Feb 25, 2014

Cabinet confidential: the dangerous precedent in Abbott’s batts probe

There's good reason why cabinet documents are kept under wraps. Releasing them to a royal commission is a dangerous precedent, writes governance expert and ACIL Allen executive director Stephen Bartos.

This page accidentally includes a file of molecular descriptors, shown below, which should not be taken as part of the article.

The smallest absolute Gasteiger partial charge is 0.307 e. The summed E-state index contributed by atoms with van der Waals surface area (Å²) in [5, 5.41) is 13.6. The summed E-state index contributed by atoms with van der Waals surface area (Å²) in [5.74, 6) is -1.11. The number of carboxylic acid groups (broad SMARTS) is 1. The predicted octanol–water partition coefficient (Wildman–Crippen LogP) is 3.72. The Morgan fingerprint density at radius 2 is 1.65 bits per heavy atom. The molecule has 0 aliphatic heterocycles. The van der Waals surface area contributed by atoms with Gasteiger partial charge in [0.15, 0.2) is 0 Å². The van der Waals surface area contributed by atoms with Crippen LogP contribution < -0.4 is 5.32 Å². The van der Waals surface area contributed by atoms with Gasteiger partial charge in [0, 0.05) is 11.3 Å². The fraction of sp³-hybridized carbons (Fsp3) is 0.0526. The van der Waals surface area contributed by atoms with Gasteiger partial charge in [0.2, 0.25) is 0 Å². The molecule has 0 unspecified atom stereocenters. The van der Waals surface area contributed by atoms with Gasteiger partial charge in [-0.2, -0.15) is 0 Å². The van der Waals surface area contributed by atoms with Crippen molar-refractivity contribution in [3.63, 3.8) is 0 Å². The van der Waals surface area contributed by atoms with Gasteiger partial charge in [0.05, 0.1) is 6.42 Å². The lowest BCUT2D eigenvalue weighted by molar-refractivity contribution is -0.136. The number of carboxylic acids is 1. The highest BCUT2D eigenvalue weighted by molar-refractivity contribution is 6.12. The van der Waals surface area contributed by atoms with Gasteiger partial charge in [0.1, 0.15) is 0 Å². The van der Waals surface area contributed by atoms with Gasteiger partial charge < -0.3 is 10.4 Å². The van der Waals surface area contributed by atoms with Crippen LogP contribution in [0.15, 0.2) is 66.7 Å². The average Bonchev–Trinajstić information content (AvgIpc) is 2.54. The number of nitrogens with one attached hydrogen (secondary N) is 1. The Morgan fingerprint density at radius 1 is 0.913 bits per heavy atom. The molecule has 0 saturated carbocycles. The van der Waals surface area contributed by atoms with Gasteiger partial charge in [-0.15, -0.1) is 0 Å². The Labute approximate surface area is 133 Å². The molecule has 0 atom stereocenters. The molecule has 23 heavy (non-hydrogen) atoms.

It is one of the fundamental conventions of our Westminster system: when a government changes, all the records of its cabinet discussions are locked away and kept confidential for 30 years. It allows cabinet discussions to be honest and forthright; a government can make decisions and have them recorded with confidence that if it loses an election its opponents will not have access to the papers. Now a chink has emerged in the conventions. At a Senate estimates hearing yesterday, the Department of Prime Minister and Cabinet revealed it had handed cabinet papers from the Rudd government to the royal commission into the home insulation scheme. It had done so following "a decision made by the Prime Minister". It was, according to Labor Senator John Faulkner, a "breach of 113 years of government and cabinet practice and convention". The department official was asked if there were precedents. She said "cabinet material" (unspecified) was provided to the Clarke inquiry into the Muhamed Haneef matter (an immigration case) "under very strict conditions”. She also said cabinet documents had been provided to the Centenary House royal commission (from context it appears she was referring to the second of two inquiries into a lease arrangement over a Canberra building). A government has far more leeway when it comes to its own documents than those of previous governments -- giving a new government access to its predecessor’s papers would open up the cabinet process to political mayhem. It would be hard for any government to make good decisions if it felt that after it lost an election its newly elected opponents could trawl through cabinet documents to find embarrassing details to use as political ammunition. Nobody would ever suggest this, and all sides of politics know the merits of the convention. The present situation is more complex. The royal commission could compel the officials to provide the documents. Royal commissions have enormous powers. They can call anyone to appear and ask for any documents they want. It’s not just past prime ministers -- they can even call a serving PM to give evidence (as happened with the Cole inquiry into the AWB grain for oil scandal). So it's arguable that all the department officials are doing is responding to a request the commission could in any case enforce. The department has asked the commission to keep the documents confidential, and it passed them on directly rather than showing them to anyone in the present government -- both prudent steps. The department also indicated that if the commission intended to disclose the contents of the cabinet documents it would argue against this on public interest grounds. There is, though, a counter argument that the department could have declined to provide the documents and made the argument on public interest grounds from the start: that is, test the resolve of the royal commission. It might turn out that the commission did not need to see the cabinet documents and could be satisfied with the numerous other papers and minutes provided, or that it could have been persuaded of the public interest merits of keeping cabinet papers locked away. Faulkner pointed out that with the Centenary House commission the department had at first argued strongly against releasing the documents. That the Prime Minister told his department to hand over the documents should surprise nobody. The royal commission into home insulation appears aimed at finding fault with actions taken by the previous government. Its terms of reference clearly point it in a particular direction. That contrasts with the other royal commission currently underway into institutional responses to child sexual abuse (set up in January 2013), which is a more open-ended inquiry with bipartisan support. This is an area of judgement with no right or wrong answers. It puts the public servants concerned in a very difficult position. It is hard for them to defy a specific instruction from the PM. The ultimate test of the merits of this release of cabinet documents will be what the royal commission does with them. If it keeps the contents wholly confidential and makes no reference to them in the report (that is, uses them as background information only) then the Westminster conventions will be safer. The worrying scenario is if the royal commission report reveals contents of cabinet discussions, either directly or indirectly, on the basis of the cabinet documents provided to it by the PM's department. If it were to do so it sets a dangerous precedent -- opening up the prospect of future newly elected governments establishing royal commissions for the purpose of evading the conventions and having the previous government’s most embarrassing cabinet papers revealed via the back door. That would be bad for all future governments of whatever political stripe.